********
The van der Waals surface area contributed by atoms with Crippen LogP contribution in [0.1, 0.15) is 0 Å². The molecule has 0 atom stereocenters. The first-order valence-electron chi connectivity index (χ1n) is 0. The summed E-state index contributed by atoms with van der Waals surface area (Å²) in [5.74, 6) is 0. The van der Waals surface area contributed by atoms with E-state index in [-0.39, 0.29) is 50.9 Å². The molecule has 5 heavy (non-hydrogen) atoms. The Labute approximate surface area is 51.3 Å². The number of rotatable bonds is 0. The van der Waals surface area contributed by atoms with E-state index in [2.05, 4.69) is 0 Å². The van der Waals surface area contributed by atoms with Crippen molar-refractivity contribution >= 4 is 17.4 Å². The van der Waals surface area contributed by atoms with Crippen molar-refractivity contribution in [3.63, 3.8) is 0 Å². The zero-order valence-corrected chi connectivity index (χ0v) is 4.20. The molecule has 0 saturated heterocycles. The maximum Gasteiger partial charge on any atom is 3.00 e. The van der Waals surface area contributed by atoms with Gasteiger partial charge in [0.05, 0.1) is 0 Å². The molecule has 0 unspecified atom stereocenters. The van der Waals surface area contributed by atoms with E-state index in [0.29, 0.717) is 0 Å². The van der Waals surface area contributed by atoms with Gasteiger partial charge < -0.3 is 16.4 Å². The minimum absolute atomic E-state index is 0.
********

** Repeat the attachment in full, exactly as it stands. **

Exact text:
The van der Waals surface area contributed by atoms with Crippen LogP contribution in [0.1, 0.15) is 0 Å². The molecule has 0 atom stereocenters. The first-order valence-electron chi connectivity index (χ1n) is 0. The summed E-state index contributed by atoms with van der Waals surface area (Å²) in [5.74, 6) is 0. The van der Waals surface area contributed by atoms with E-state index in [-0.39, 0.29) is 50.9 Å². The molecule has 5 heavy (non-hydrogen) atoms. The Labute approximate surface area is 51.3 Å². The number of rotatable bonds is 0. The van der Waals surface area contributed by atoms with E-state index in [2.05, 4.69) is 0 Å². The van der Waals surface area contributed by atoms with Crippen molar-refractivity contribution >= 4 is 17.4 Å². The van der Waals surface area contributed by atoms with Crippen molar-refractivity contribution in [3.63, 3.8) is 0 Å². The zero-order valence-corrected chi connectivity index (χ0v) is 4.20. The molecule has 0 saturated heterocycles. The maximum Gasteiger partial charge on any atom is 3.00 e. The van der Waals surface area contributed by atoms with Gasteiger partial charge in [0.05, 0.1) is 0 Å². The molecule has 0 unspecified atom stereocenters. The van der Waals surface area contributed by atoms with E-state index in [0.29, 0.717) is 0 Å². The van der Waals surface area contributed by atoms with Gasteiger partial charge < -0.3 is 16.4 Å². The minimum absolute atomic E-state index is 0.